The Elder Statesman of Diplomacy

A tribute to the Dean of the Diplomatic Corps at the Court of St James’s, HE Mr Khaled Al Duwaisan GCVO to celebrate his 25 years of service

At some point during every diplomatic reception in London, a ripple of electricity will enliven crowd, followed by handshakes and hugs. This signals the arrival of the most familiar face on the circuit – the Dean.

The Dean beam
Even though the Ambassador of Kuwait, Khaled Al Duwaisan, has attended thousands of such occasions during his 25-year tenure, he always arrives beaming and takes time to greet everyone.

As Dean – a role he has fulfilled with dedication, warmth and generosity for the past 15 years – he has met and advised around 750 newly-arrived heads of mission on diplomatic life in London; he has represented the diplomatic corps at least a hundred state occasions and given countless speeches at National Days, the Lord Mayor’s Easter Banquet and other ceremonial events – “You know, these days it is getting hard to find new jokes for all the speeches!” he chuckles.

“It is getting hard to find new jokes for all the speeches!” says the Ambassador of Kuwait and Dean of the Diplomatic Corps who has been serving in London for the past quarter of a century


And that tally doesn’t count the many behind-the-scenes meetings he convenes, both as Doyen of the Arab Ambassadors, as well as multiple private dinners he has hosted to bring the best minds in politics, business and culture to discuss the issues of the day. His elegant residence in Kensington Palace Gardens (recently refurbished and looking splendid) is one of the finest salon’s in the London diplomatic scene and the Dean, with his vast array of contacts, is the consummate host.

Supporting role
And here we must pay tribute to the Doyenne, Ambassador Al Duwaisan’s wife, Dalal, who is not only a gracious hostess but a diplomatic force in her own right. Dalal has been at her husband’s side during international postings in Washington, where she also headed up the fundraising for the Arab Women’s Council; and The Hague, where she helped Ambassador Al Duwaisan establish the first Kuwaiti Embassy in the Netherlands and arranged events to introduce people to her country’s heritage. Their post coincided with the Gulf War, to which she responded with efforts to mobilise the resistance in Holland and abroad.

Here in London, Dalal has been pivotal in the setting up of the Diplomatic Spouse Club of London in 2015, by convening a huge gathering of spouses at the Embassy of Kuwait to discuss the scope of a proposed spouse association and how it would support its members – not just the spouses of ambassadors, but crucially for all spouses, junior and senior; male and female. It was a resounding success and three years on, the DSCL is a permanent fixture on the London diplomatic landscape doing vital work.

His wife’s achievements are no surprise to the Ambassador: “Kuwaiti women are very independent – this is from the days before we discovered oil when the men would be at sea for months and the women would run the show. They are very strong; you don’t mess with Kuwaiti women,” he chuckles. “That’s why we were trailblazers in women’s rights in the Gulf. We were the first to give women more freedom and equal pay. Women now occupy top positions in all fields – we have MPs, ministers, ambassadors, business leaders.”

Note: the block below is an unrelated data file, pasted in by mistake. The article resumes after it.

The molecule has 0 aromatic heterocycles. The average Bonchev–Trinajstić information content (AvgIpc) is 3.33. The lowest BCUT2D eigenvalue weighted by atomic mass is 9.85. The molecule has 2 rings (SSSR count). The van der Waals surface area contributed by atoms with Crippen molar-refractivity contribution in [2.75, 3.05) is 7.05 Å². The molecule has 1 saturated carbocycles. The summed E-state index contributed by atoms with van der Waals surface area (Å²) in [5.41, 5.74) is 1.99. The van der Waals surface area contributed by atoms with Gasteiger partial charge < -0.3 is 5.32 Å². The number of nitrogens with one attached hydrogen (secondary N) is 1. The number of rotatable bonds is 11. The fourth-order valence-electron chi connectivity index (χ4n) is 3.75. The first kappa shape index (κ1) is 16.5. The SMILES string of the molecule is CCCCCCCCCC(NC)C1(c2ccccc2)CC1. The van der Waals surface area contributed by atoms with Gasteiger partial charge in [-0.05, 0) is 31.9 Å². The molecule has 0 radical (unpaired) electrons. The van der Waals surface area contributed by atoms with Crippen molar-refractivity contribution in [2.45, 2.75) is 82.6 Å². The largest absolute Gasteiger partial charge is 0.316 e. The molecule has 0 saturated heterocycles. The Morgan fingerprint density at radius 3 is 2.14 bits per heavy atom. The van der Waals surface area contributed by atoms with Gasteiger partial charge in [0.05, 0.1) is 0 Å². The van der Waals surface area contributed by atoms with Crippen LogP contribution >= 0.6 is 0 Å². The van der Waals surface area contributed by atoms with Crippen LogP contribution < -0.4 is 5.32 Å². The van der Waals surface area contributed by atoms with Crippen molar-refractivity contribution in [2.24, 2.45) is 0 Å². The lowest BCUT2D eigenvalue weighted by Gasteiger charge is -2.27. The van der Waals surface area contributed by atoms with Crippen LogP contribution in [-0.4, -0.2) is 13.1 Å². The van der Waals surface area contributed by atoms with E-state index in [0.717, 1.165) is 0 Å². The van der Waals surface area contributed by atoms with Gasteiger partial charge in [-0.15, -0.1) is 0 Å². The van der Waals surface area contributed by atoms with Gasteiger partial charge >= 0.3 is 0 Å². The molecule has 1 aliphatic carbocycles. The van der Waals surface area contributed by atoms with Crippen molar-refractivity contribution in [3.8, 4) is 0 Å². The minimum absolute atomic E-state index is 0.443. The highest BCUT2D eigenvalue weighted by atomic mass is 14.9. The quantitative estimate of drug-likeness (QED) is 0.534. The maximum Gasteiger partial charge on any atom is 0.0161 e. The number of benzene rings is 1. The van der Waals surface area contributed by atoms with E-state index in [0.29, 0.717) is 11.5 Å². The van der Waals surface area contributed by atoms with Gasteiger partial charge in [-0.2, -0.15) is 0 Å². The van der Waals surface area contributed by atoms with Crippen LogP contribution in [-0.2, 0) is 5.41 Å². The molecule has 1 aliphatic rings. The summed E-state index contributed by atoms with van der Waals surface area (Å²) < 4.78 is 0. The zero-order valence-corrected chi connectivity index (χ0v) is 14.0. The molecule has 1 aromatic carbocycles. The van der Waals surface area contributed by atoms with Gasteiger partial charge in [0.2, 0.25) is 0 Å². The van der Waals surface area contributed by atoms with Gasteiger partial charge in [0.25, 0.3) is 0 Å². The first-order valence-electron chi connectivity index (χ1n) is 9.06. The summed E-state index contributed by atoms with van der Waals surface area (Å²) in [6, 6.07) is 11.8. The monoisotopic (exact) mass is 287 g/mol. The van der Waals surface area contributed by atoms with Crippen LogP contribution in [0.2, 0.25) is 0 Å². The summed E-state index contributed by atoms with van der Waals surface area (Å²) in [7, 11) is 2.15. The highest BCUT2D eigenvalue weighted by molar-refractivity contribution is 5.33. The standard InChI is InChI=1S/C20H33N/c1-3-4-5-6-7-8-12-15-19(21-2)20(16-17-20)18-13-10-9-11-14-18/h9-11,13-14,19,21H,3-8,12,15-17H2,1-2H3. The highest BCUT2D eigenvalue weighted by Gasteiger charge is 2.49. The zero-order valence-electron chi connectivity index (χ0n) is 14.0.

Dalal Al Duwaisan at the launch of the Diplomatic Spouse Club meeting at the Embassy of Kuwait in 2015


Friendship with the Iron Lady
There has been another significant woman in the Ambassador’s life… Margaret Thatcher. During the shock Iraqi invasion in the summer of 1990, the Ambassador remembers tuning into the BBC World Service to keep track of the international response and followed the instrumental role that Margaret Thatcher played in persuading US President George HW Bush to take decisive action.

“We have huge respect for Margaret Thatcher in Kuwait because she rallied international support to liberate Kuwait in 1991,” he recalls.

So when he arrived in London in 1993, topping his to-do list was to pay a courtesy call to Lady Thatcher.

“She talked to me about her role at the time and after my second visit, about two months later, we had a visit from Sheikh Sabah (our Emir now, but back then he was minister of Foreign Affairs). He wanted to visit her because in our country she is an icon. She said to him: ‘I have a request. I would like to see your ambassador regularly, to keep me updated on the situation in Kuwait.’”

Ambassador Al Duwaisan was ideally placed to do this: “Prior to my posting in London, I served as negotiator to the demilitarised area between Kuwait and Iraq and then I was asked to join the Commission for the Restitution of Stolen Property.”

So once a month Ambassador Al Duwaisan would visit Lady Thatcher and from there a close friendship grew that endured until her death two decades later. “I learned a lot from her. I felt like a student – she told me so much about how Downing Street really works; I would sometimes stay for one or two hours,” smiles the Ambassador. “What a lady she was; she was so strong right until the end. That is the highlight of my 25 years in this country; my friendship with Lady Thatcher.”

Becoming Dean
Initially Ambassador Al Duwaisan wasn’t expecting his tenure to extend beyond four or five years. But with Saddam’s continued defiance of international law and the presence of British forces in Kuwait and Saudi Arabia, his Emir asked him to stay on, deploying all the useful contacts he had made in Parliament and Government to keep Iraq on the foreign policy agenda.

“Then, in 2003, after 10 years in post, the coalition forces toppled Saddam Hussain. I told my wife our mission was complete and that we should probably get ready to leave London.”

But The Queen had other plans. “I received a letter from Buckingham Palace telling me that HM The Queen appointed me as the Dean of the Diplomatic Corps!” he smiles. “So my Emir said, ‘Stay – it’s a privilege for us for you to be the Dean of a very friendly country.’ Even when I reached retirement age at 65, the Foreign Ministry made an exception. And so here I am, 25 years later!”

Historic changes